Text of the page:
“Dude, you should write a story about mooring balls,” an agitated dive boat captain rants at me during a cell phone call. “Mooring balls are missing on the Spiegel Grove, Crocker reef, Snapper reef, Rocky Top and the mooring lines on the Eagle are worn out. What’s going on?” I call Mary Tagliareni, deputy superintendent for operations and education at the Florida National Marine Sanctuary’s Key Largo office, and she says: “You know, we were just thinking about asking you to do a story on mooring buoys. Folks need to know how to properly use them and what the different ones represent.”
I tend to be a bit slow at times but then it hits me, “I think I should write a story about mooring buoys.” They are very important for our reef system and are great aids for divers and boaters. Mooring buoys have been used in the Keys since 1981. They provide a great alternative to traditional anchoring, which can break or damage coral.
Buoys also assist with navigation, and identify Sanctuary Preservation and Special-use Research Areas, and Ecological Reserves. Mooring buoys come in two different sizes — 18 inches with blue stripes for mooring on reefs and 24-inch white buoys for mooring larger boats at intentionally sunk ships that serve as artificial reefs. Mooring buoys benefit boaters and divers, especially in stronger currents, by providing secure tie-off locations that keep dive boats from drifting away from wrecks and provide “down” lines that help divers safely descend, ascend and perform safety stops.
Some wrecks have several buoys, and it is a good idea to use the same one going down and coming back up to avoid surface swims in a strong current or the embarrassment of coming up to the wrong dive boat. Turns out both Mary and the dive boat captain have the same concern. They want to make sure the mooring buoys and the lines that secure them are well maintained and kept in place.
This is a tough job with over 490 buoys, a maintenance schedule that varies from 36 to 50 months depending on use and location, a buoy maintenance staff of only 6 (there used to be 9), and a reduced budget.
It is made harder because boaters either intentionally or unintentionally damage the buoys and lines and in some cases actually steal buoys as souvenirs. Repairing the buoys and lines is a difficult and sometimes risky job requiring replacing and securing lines on sunken ships at depths of 100 feet, drilling cores and cementing anchoring attachments in coral reefs, and using jack hammers to pound Manta Ray poles into sandy sea bottoms. (The Manta-Ray pole is an anchoring system adapted for underwater use.)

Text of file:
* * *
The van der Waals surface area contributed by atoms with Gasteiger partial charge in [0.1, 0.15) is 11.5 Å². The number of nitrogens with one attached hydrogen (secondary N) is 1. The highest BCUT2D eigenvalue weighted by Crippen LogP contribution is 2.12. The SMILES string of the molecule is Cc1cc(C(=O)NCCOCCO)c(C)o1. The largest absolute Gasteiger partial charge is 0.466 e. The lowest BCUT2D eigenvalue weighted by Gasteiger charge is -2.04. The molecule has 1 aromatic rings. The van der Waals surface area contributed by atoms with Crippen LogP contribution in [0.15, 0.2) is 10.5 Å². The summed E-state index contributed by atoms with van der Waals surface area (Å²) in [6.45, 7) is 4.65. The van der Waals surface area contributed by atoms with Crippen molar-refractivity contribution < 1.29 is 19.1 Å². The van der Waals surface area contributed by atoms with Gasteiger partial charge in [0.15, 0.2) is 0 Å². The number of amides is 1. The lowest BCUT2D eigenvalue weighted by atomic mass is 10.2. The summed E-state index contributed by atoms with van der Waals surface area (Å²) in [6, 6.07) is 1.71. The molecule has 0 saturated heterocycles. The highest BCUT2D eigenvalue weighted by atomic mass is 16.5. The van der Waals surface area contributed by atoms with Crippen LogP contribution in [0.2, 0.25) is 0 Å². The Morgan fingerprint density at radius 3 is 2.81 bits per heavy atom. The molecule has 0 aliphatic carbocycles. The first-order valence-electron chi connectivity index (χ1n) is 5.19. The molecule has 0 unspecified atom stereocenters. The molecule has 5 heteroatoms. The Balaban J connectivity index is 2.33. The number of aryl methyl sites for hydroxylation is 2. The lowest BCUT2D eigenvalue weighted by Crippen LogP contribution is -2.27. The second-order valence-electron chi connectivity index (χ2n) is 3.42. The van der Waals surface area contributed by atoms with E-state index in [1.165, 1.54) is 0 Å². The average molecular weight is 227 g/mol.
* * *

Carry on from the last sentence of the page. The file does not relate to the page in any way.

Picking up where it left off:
Located about 10 feet below many mooring balls is another smaller buoy, facilitating replacing the top worn portion of mooring line instead of having to replace the entire line. O.K., what can you do to help maintain the buoy system that is so important in preserving our coral reefs and the divers that rely on the buoys for safe, enjoyable dives? Here are some impotent rules.
Watch for the bubble of swimmers, snorkelers and divers in areas where mooring buoys are present.
The sanctuary says buoy use is on a first-come, first-served basis. If a buoy in not available, anchor in sand (not coral), and make sure that your chain and anchor are not contacting or dragging over coral.
Never attach a buoy’s yellow pick-up line directly to your boat because that puts stress on the buoy and its lines. Retrieve the yellow pickup line with a boat hook; run your boat’s bow line through the loop of the line, and cleat both ends of your bow line to the bow of your boat.
Don’t tie off to a big, yellow ball that doesn’t have a pickup line. It is a SPA or Ecological Reserve marker, and you will have a very bad day if caught by the Florida Fish and Wildlife Conservation Commission (FWC).
I recall one day seeing a fisherman happily fishing while tied up to a SPA marking buoy. We politely told him what he was doing, and he quickly exited the area.
Approach buoys from down wind or down current so the floating yellow pickup line is closest to you. Keep the buoy on the same side of the boat that you are steering, and when picking up the line put your engine in neutral to avoid entanglement. Keep the mooring buoy in sight during the entire hook up and maintain an idle or no-wake speed when approaching a buoy.
Always make sure the buoy is securely holding your boat. A loose boat is your responsibility.
Let out enough line so the line stays horizontal and the buoy is not pulled underwater. You need to let out more line while moored on rough days or if you are a larger boat to reduce wear on the buoy. Your passengers will appreciate the less bumpy experience.
Tie smaller boats to one another, giving larger boats access to buoys.
Lower the large sails on your sailboat when tied to a buoy to reduce strain on the buoy.
Buoys are spaced to provide clearance for most boats in normal conditions. Larger-than-average vessels should be careful to check depths when approaching or tying off to a buoy to avoid grounding.
The Florida Keys National Marine Sanctuary Buoy Program asks boaters, in waters from Key Largo to Marathon who find a lost buoy or see a damaged or missing buoy or buoy line to call 305-852-7717. For Marathon through Key West and the Tortugas, the number to call is 305-809-4700.
For more information on the buoy system see:
Don Rhodes, in addition to a career in government affairs, has taught scuba for 28 years. He and his wife retired to Tavernier three years ago where he works as an instructor for Conch Republic Divers.
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